Please use the comments section to comment on this particular proposal. I’m going to be a bit fascist and nuke all off-topic comments. This is about a specific proposed feature, not a general news update.
I have working code for this; if you’d like to try a developer build, please email me.
WorldEditor 1.4 is almost ready for beta, and among its new features (there are several big ones) one is very important to the X-Plane Airport Gateway:
- WED 1.4 can browse airports on the gateway and download scenery packs directly into the WED workspace.
“Direct download” is really important for a few reasons, some of which might not be obvious:
- It saves time. Getting a gateway airport, even if you just want to look at it, is much faster when you don’t have to download the scenery pack, unzip it, install it, then import it into WED. Once you use direct download, you’ll wonder how you lived without it.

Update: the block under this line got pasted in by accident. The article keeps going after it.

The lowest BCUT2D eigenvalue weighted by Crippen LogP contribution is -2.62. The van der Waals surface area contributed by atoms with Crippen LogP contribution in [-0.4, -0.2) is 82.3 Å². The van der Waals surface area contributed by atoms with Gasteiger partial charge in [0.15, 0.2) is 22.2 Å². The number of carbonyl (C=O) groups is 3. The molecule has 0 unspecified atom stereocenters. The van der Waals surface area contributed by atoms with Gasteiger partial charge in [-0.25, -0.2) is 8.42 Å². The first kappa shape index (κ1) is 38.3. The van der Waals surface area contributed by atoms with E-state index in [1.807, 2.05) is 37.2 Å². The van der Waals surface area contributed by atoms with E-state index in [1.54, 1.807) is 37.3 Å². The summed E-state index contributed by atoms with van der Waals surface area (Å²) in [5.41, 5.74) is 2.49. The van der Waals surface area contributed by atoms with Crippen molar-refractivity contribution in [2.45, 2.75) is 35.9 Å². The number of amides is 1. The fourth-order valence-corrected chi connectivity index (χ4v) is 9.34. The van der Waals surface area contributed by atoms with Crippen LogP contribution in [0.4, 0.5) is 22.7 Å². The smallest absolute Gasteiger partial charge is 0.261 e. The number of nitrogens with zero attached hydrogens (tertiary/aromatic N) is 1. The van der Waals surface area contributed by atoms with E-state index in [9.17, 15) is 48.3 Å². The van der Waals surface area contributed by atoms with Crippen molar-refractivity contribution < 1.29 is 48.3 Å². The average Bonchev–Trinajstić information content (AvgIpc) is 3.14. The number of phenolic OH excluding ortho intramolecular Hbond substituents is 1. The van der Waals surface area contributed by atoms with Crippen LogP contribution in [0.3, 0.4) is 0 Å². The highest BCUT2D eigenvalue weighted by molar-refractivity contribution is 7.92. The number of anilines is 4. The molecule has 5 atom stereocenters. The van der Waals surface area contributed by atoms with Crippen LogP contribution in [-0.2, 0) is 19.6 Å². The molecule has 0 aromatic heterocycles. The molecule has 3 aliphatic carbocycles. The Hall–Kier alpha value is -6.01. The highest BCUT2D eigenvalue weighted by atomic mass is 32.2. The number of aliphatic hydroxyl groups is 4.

- It prevents mistakes. We have seen airport submissions where a user clearly downloaded a scenery pack, imported only the apt.dat (but not the DSF files) and then uploaded it. We cannot take scenery packs like that, because they fundamentally remove the 3-d data from the airport. (A fundamental policy of the gateway is that if you upload a scenery pack and one already exists, yours can’t be worse than the existing one in some way. We have to always move forward.)
- It provides ancestry information. When you download and then upload directly from the Gateway in WED 1.4, WED provides the scenery pack ID of the original pack as the “parent” of the new pack. This means that when Julian goes to look at an upload, he can look at the “original” and more rapidly spot problems. If your pack is the same as the original except for taxi signs, he only needs to inspect taxi signs.
- It prevents data loss. DSF is a slightly lossy data format – that is, if you get your data back out of a DSF file, it won’t be exactly the same as what you put in. (It is like a JPEG image in that regard.)